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Abstract

With c. 28,000 species, orchids are one of the largest families of flowering plants, and they are also one of the most threatened, in part due to their complex life history strategies. Threats include habitat destruction and climate change, but many orchids are also threatened by unsustainable (often illegal and/or undocumented) harvest for horticulture, food or medicine. The level of these threats now outstrips our abilities to combat them at a species-by-species basis for all species in such a large group as Orchidaceae; if we are to be successful in conserving orchids for the future, we will need to develop approaches that allow us to address the threats on a broader scale to complement focused approaches for the species that are identified as being at the highest risk. Keywords: Conservation priorities, Systematics, Phylogenetics, Population genetics, In situ conservation, Ex situ conservation, Integrated conservation, Mycorrhizas, Pollination, Illegal trade, CITES, Red List Background and host trees, orchids present particular challenges for We live in exciting but challenging times for the study conservation, and this is compounded by non-sustainable of biodiversity and its conservation. Novel technologies and often illegal collection for horticulture, medicine and provide us with the opportunity to study species and food and by climate change (Fay 2015a; Gale et al. 2018). their interactions in greater detail than ever before, but The need for orchid conservation is paramount if we challenges associated with global change, habitat destruc- are to leave to future generations the rich and wildly tion, changing land use and unsustainable utilization of fascinating orchid legacy we all enjoy today. Without biodiversity make its conservation ever-more urgent, and effective conservation actions…, threatening process the capacity to develop solutions at the species-level for will continue to militate against the survival of rare more than a small proportion of species (e.g. those iden- orchids, resulting in their continued degradation tified as being at the greatest risk) is likely be outstripped and inevitable extinction. by the sheer scale and pace of change (Gale et al. 2018). In response to these challenges, scientists and conservation In this quote from their recent book, Swarts and Dixon practitioners must make difficult choices in prioritizing (2017, p. 4) encapsulated the need for urgent and effective their work. With c. 28,000 species, orchids are probably conservation action for orchids, a group that biologists the second largest family of flowering plants after Aster - including Linnaeus and Darwin have found fascinat- aceae (Chase et al. 2003, 2015; Willis 2017). By the end of ing due to their extreme specializations (Fay and Chase 2017, the IUCN Global Red List included assessments for 2009). In this short review, I discuss the conservation 948 orchid species, of which 56.5% are threatened (IUCN status of orchids, the threats to their continued survival 2017), but this leaves c. 27,000 species to be assessed for and approaches to addressing the challenges relating to the Global Red List. Due to their complex biology, nota- orchid conservation in the twenty-first century. bly their interactions with mycorrhizal fungi, pollinators Conservation status of orchids—what do we know? With c. 28,000 species divided into five subfamilies, *Correspondence: m.fay@kew.org Orchidaceae are one of the largest and most widespread Royal Botanic Gardens, Kew, Richmond, Surrey TW9 3AB, UK families of flowering plants, and they account for c. 8% Full list of author information is available at the end of the article © The Author(s) 2018. This article is distributed under the terms of the Creative Commons Attribution 4.0 International License (http://creat iveco mmons .org/licen ses/by/4.0/), which permits unrestricted use, distribution, and reproduction in any medium, provided you give appropriate credit to the original author(s) and the source, provide a link to the Creative Commons license, and indicate if changes were made. Fay Bot Stud (2018) 59:16 Page 2 of 6 of angiosperm species diversity (Chase et al. 2003, 2015; only slowly being understood. Indiscriminate collection Willis 2017). However, only c. 1000 species have been for horticultural collections has been documented as assessed for the IUCN Global Red List to date (IUCN having a major impact on some orchids, notably species 2017), and an alarming 56.5% of those that have been of Cattleya, Laelia, Renanthera and some slipper orchids assessed fall into one of the categories of threat (critically (Cypripedium, Paphiopedilum, Phragmipedium), and in endangered, endangered and vulnerable). Major threats some cases these have been systematically stripped from include habitat destruction and unsustainable (often the wild to the point of (near) extinction. However, many illegal) harvesting, and because of their complex life his- orchids are not collected for horticulture or are collected tories orchids are thought to be particularly vulnerable in such small numbers that there is unlikely to be much to the effects of global environmental change (Fay and impact (e.g. Cribb et al. 2003; Fay 2015a). Chase 2009; Swarts and Dixon 2009a; Gale et  al. 2018). Largely as an attempt to control illegal smuggling of All species of subfamily Cypripedioideae (the slipper these desirable orchids and because of perceived prob- orchids) were assessed for the Global Red List in a recent lems with identification, all orchids were placed on the project, and due to a combination of habitat degradation appendices of the Convention on International Trade in and, in some cases, ruthless harvesting, c. 90% of spe- Endangered Species (CITES) (e.g. Cribb et al. 2003), and cies were assessed as threatened (Fay and Rankou 2016). orchids account for > 70% of the species listed on CITES. Slipper orchids were chosen for that project because of However, it is becoming increasingly clear that many their high profile and the expected high level of threat, orchid species are still being collected and transported but even the family-wide figure of 56.5% shows that many across international borders, for use as medicine or food orchid species are threatened with extinction. Their con - in addition to the horticultural trade, without the per- servation should be regarded as urgent if these iconic mits required under CITES (e.g. Fay 2015a; Hinsley et al. plants are not to decline further. 2018). The extent of the illegal trade is difficult to assess, but attempts are being made to estimate the extent of What are the threats? non-compliance with CITES regulations (e.g. Ghorbani Globally, habitats and the species that occur in them are et  al. 2014; Hinsley et  al. 2017). Notable examples of under increasing pressure. Brooks et al. (2002), for exam- poorly documented trade relate to orchids collected for ple, reported that nearly 50% of vascular plant species traditional medicine in East Asia and for production of are endemic to 25 “hotspots” of biodiversity, each with at the foodstuffs salep in the eastern Mediterranean and the least 1500 endemic plant species, but all of these hotspots Middle East (e.g. Kreziou et al. 2016; de Boer et al. 2017) had lost more than two-thirds of their pristine habitat. and chikanda in south-eastern Africa (e.g. Veldman et al. These authors predicted that, as a result of this habitat 2014); the development of novel DNA-based techniques loss, many of the endemics in these hotspots are likely to is now providing the opportunity to identify the orchid become extinct or to be threatened with extinction in the species in these processed foodstuffs, and this will mean near future. In a study of a Mediterranean island, Vogt- that documentation and policing of the trade will become Schilb et  al. (2016) presented evidence of high turnover increasingly feasible (e.g. de Boer et al. 2017). In addition in species composition of orchids in communities as to not halting illegal trade, an unintended consequence of result of change in land use. There is also increasing evi - the listing of all species of orchid on CITES has been a dence that global change may also be influencing species reduction in the collection of orchids for scientific pur - distributions (e.g. Fay 2015b), and benefits of and prob - poses, including conservation research; (Roberts and lems associated with assisted migration and transloca- Solow 2008). tions to climatically suitable localities are increasingly being discussed in relation to orchids (e.g. Ramsay and Conserving orchids Dixon 2003; Swarts and Dixon 2009a) and more gener- Orchid conservation has been the subject of many ally (Pearman and Walker 2004; Ricciardi and Simberloff reviews; to access the older literature, the reader is 2009). Like all plants, orchid species are affected by these pointed to reviews written by Koopowitz (2001), Cribb pressures, but due to their often complex interactions et  al. (2003), Koopowitz et  al. (2003), Dixon and Phil- with pollinators, mycorrhizal fungi and host trees, they lips (2007) and Swarts and Dixon (2009b) and many are likely to be at greater risk as they are dependent on of the chapters in the volume resulting from the First other organisms that are also being affected by habitat or International Orchid Conservation Congress held in climatic change. Thus, orchids present greater challenges Western Australia in 2001 (Dixon et  al. 2003). Most than many other plant groups. recently, Swarts and Dixon (2017) published a book An additional area of threat relating to orchids is focusing on conservation techniques for terrestrial unsustainable harvesting, and the full impact of this is orchids. Together, these publications represent a rich Fay Bot Stud (2018) 59:16 Page 3 of 6 resource for conservation and should be consulted Systematics and genetics: helping to set by anyone with an interest in orchid conservation. In conservation priorities their review, Swarts and Dixon (2009b) focused on the If we are to conserve biodiversity effectively, we first role of botanic gardens in supporting orchid conser- need to know what exists, and there is a clear role for vation scientifically and horticulturally, and Pedersen systematic and taxonomic studies in circumscribing et al. (2018) stressed the close link between collection- species and in identifying high priorities for conserva- based research and conservation. tion. This is particularly the case in taxonomically com - Documentation of orchid species (how many species plex groups. In Dactylorhiza, Pillon et  al. (2006) found should be recognized, where they occur and how they greater phylogenetic and genetic diversity in the Cau- are related to each other) is improving, and this infor- casus and the Mediterranean Basin than in Western mation provides the necessary background for estab- Europe (generally regarded as the centre of diversity for lish conservation priorities, but effective conservation this genus), and they stated that conservation of line- will also depend on the maintenance of the essential ages of Dactylorhiza in the Caucasus and Mediterranean links with animals, fungi and other plants that allow should be given greater priority; because species num- them to survive. In recognition of the importance of ber is correlated with taxonomic effort, it is not always these interactions, “Making the links” was chosen an appropriate measure of biodiversity as it can be sensi- as the theme for the 5th International Orchid Con- tive to “taxonomic inflation” in well studied areas. They servation Congress, held on La Réunion in 2013 (Fay also stressed the importance of conserving areas where et  al. 2015; Fay 2016; and references therein). Six of allotetraploids are formed rather than conserving spe- the papers from the 6th International Orchid Con- cific allotetraploids, thus conserving process rather than servation Congress, held in Hong Kong in 2016, also named taxa (see also Ennos et al. 2012). In Ophrys, there focus on these links; see Gale et  al. (2018) and refer- is little consensus regarding the number of species that ences therein). With orchids, perhaps more than most should be recognised, with authors accepting < 20 species other plant groups, integrated conservation involving (Pedersen and Faurholdt 2007) or > 300 species (Delforge in  situ and ex situ approaches and studies of pollina- 2006); setting conservation priorities with so little con- tion, mycorrhizal associations and genetics (as sum- sensus is impossible, and further studies aimed at sorting marized by Swarts and Dixon (2009a) for terrestrial out the relationships and delimiting the units for conser- orchids in Western Australia) will be necessary if we vation are badly needed. are to succeed. Many groups of orchids are still poorly known, espe- Species-by-species approaches to conservation will cially in tropical regions, and phylogenetic studies will continue to be the ideal for species identified as being be necessary to identify the number of species to be rec- the highest priorities or at the greatest risk, but for ognized and those that are phylogenetically isolated and a group as large as Orchidaceae, in which so little is consequently of high conservation value. Borba et  al. known about population genetics, etc. for many spe- (2014), for example, showed that the rare and poorly cies, we will need to complement these with other known monospecific genus Cotylolabium from Brazil approaches that allow us to conserve groups of species falls in an isolated position as sister to the remainder of that have similar threats, that are closely related or that subtribe Spiranthinae, and it should thus be treated as a occur sympatrically. Approaches addressing conserva- high priority for conservation as it represents the same tion of process (rather than individual species) may be amount of phylogenetic history as the other c. 40 genera appropriate in groups which are undergoing relatively in the subtribe. On a wider scale, Li et  al. (2018) inves- evolution due to hybridization and/or polyploidization tigated the use of phylogenetic measures as a means of (e.g. Ennos et  al. 2012). Formal conservation planning prioritizing members of Orchidaceae for conserva- has generally focused more on animals than plants, tion in the Indo-Burma Biodiversity Hotspot, revealing but, for example, the Conservation Breeding Special- Thailand, South China and Vietnam as the areas har - ist Group of IUCN has recently broadened the focus of bouring the highest phylogenetic diversity and Tropidia its activities and changed its name to the Conservation curculigoides, Thaia saprophytica and Risleya atropurpu - Planning Specialist Group (http://www.cpsg.org/), and rea as accounting for disproportionately great evolution- some publications now contain sections specifically ary distinctiveness. focused on plants (e.g. IUCN 2017). The Orchid Spe- At the population level, genetic studies can be used to cialist Group of IUCN looks forward to working with identify regions or populations that should be treated as CPSG and similar organizations in developing effec- high priority for conservation. This is a rapidly develop - tive conservation planning for orchids. ing area and reviews become outdated quickly and will not be dealt with in detail here. Previously, development Fay Bot Stud (2018) 59:16 Page 4 of 6 of markers was time-consuming and expensive, but new in some cases the “pollinator food source, nesting site, technologies are speeding up marker development and larval host species, and in the case of parasitic pollina- allowing more loci to be studied than previously possible, tors, the larval host plant of its host species”. If pollina- and the quality of the information to be used in conserva- tors are not present in sufficient numbers (or at all), fruit tion planning will improve as a result (e.g. Gargiulo et al. production can be limited or absent, and this can have 2018). a major impact on the choice of sites for reintroduction programmes (Reiter et  al. 2017). Hutchings et  al. (2018) showed that climate change can decouple the phenology Conserving habitats of pollinator and orchid species, potentially leading to So long as climate change does not make conditions reproductive failure of the orchid. unsuitable for species, conserving the habitats where Despite the identified need for knowledge of the com - orchids and, for epiphytes, their host trees grow should ponents necessary to ensure that pollinators are present be treated as the highest priority, and some countries and available for pollination, we are still far from under- have established reserves specifically for orchids (see, standing the pollination biology of many orchid spe- e.g., Cribb et al. 2003). Rasmussen and Rasmussen (2018) cies, and, despite the long history of the study of orchid reviewed the relationship between epiphytic orchids pollination, new discoveries are still being made on a and their host trees, calling for further research into the regular basis. Recent papers have investigated birds (e.g. mechanisms controlling distribution of orchids on differ - Micheneau et  al. 2006; van der Niet et  al. 2015), crick- ent species of trees. ets (Micheneau et  al. 2010), fungus gnats (Phillips et  al. Some orchid conservation organisations have the prin- 2014) and biting midges (Bogarín et al. 2018) as special- ciple aim of establishing reserves, one being the Orchid ized pollinators. Many orchid species attract pollinators Conservation Alliance (OCA), who state that “preserva- by deceipt, with the forms of deception including food tion of natural orchid habitat preserves the orchids, their deception, brood-site imitation, shelter imitation, ren- pollinators, their genetic diversity, and other fauna, as dezvous attraction and sexual deception (Jersáková et al. well as the birds, frogs, insects, reptiles, and mammals in 2006), and recent discoveries of dual deceipt (pseudopol- the forests where they live” (OCA 2017). However, this len lacking food value; Davies et  al. 2013), carrion mim- will not in itself be sufficient, given the pressures that icry (van der Niet et  al. 2011) and production of fruitfly orchids face from habitat destruction, unsustainable har- aggregation pheromones (Karremans et al. 2015) demon- vesting and climate change. Meeting these challenges strate that we are far from understanding the full com- will in many cases also involve a combination of creating plexities of orchid pollination. new habitats, transplantation and ex situ conservation in seedbanks and living collections. Papers in this issue by Kendon et al. (2017), Zettler et al. (2017) and Higaki et al. Understanding mycorrhizal associations (2017) focus on some aspects of ex situ conservation. Seed and protocorm development is reviewed in this Conserving orchids in isolation from their pollinators, issue by Yeung (2017), including discussion of myc- fungal associates and host plants means that the com- orrhizal associations and the survival of orchid seeds plexity of their biology is lost, even though the species and plantlets in their natural habitats. Clearly, the role still exists. For this reason, orchid conservationists are of mycorrhizal fungi is crucial to the survival of self- some of the keenest advocates of “integrated conserva- sustaining populations of orchids, but there is much tion”, using ex situ techniques to support in situ conserva- research still to be conducted before we fully understand tion as appropriate. the mycorrhizal associations, especially with epiphytic orchid species. Even with temperate terrestrial species, Understanding pollinators and pollination the processes involved are not fully understood, but Orchids are renowned for the wide range of pollina- techniques including measurement of isotope enrich- tion mechanisms and syndromes (e.g. Darwin 1862; ment of carbon, nitrogen and hydrogen now allow us Micheneau et  al. 2009) and the species diversity in the to demonstrate the contribution that the fungi make to family has been attributed, in part, to the diversity of the nutrition of orchids, even when the plants are appar- pollen mechanisms (e.g. Cozzolino and Widmer 2005). ently capable of photosynthesis (e.g. Gebauer et al. 2016). Because of the diversity of pollination mechanisms, Rob- These techniques were recently used, for example, by Fay erts (2003) stressed the importance of understanding et  al. (2018) to demonstrate that reintroduced seedlings pollination biology for effective orchid conservation, stat - of Cypripedium calceolus had established mycorrhizal ing that “orchid conservation will require a case by case, associations after planting out, despite being produced functional ecosystem approach”, and noted the need to axenically. conserve not only the orchid and the pollinator, but also Fay Bot Stud (2018) 59:16 Page 5 of 6 Competing interests Controlling trade: can harvesting of orchids The author declares that he has no competing interests. from nature be sustainable? With habitat destruction and global change, collection Availability of data and materials Not applicable. of orchids for horticulture, food or medicine represents one of the major threats to the survival of some groups Ethics approval and consent to participate of orchids, and Hinsley et al. (2018) highlighted four key Not applicable. priorities to address this problem. Much of the harvest of Funding orchids and subsequent trade is unregulated and undoc- Not applicable. umented, and research into trade dynamics and the impacts of harvest will be of critical importance if we are Publisher’s Note to prevent orchids being driven into extinction. Strength- Springer Nature remains neutral with regard to jurisdictional claims in pub- lished maps and institutional affiliations. ening the legal trade and tackling illegal trade were both identified as priorities—unless we provide the necessary Received: 10 April 2018 Accepted: 1 June 2018 support for the legal trade, the illegal trade will continue. Finally, raising the profile of orchid trade among policy makers, conservationists and the public was stressed by Hinsley et  al. as being fundamental in underpinning the References Bogarín D, Fernández M, Borkent A, Heemskerk A, Pupulin F, Ramírez S, Smets other priorities. 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Journal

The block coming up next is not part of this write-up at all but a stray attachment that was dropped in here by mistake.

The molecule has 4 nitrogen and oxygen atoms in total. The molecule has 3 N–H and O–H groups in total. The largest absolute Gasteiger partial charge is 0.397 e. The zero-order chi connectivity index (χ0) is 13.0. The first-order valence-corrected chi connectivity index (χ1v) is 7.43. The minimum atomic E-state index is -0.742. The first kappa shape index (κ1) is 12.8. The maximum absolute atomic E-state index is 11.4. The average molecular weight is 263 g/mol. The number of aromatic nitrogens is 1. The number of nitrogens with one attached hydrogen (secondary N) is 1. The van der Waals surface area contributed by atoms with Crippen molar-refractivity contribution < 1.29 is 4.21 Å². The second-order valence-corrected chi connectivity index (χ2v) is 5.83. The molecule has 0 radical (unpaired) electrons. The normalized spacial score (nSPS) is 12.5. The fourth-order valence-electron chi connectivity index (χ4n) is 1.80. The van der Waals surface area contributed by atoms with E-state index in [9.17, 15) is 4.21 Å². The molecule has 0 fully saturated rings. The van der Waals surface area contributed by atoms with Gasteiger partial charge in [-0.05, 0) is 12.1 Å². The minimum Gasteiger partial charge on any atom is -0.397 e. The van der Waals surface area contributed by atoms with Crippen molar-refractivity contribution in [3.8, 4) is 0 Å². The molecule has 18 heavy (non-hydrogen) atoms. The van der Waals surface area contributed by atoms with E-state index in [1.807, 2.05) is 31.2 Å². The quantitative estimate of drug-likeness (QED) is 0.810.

Botanical StudiesSpringer Journals

Published: Jun 5, 2018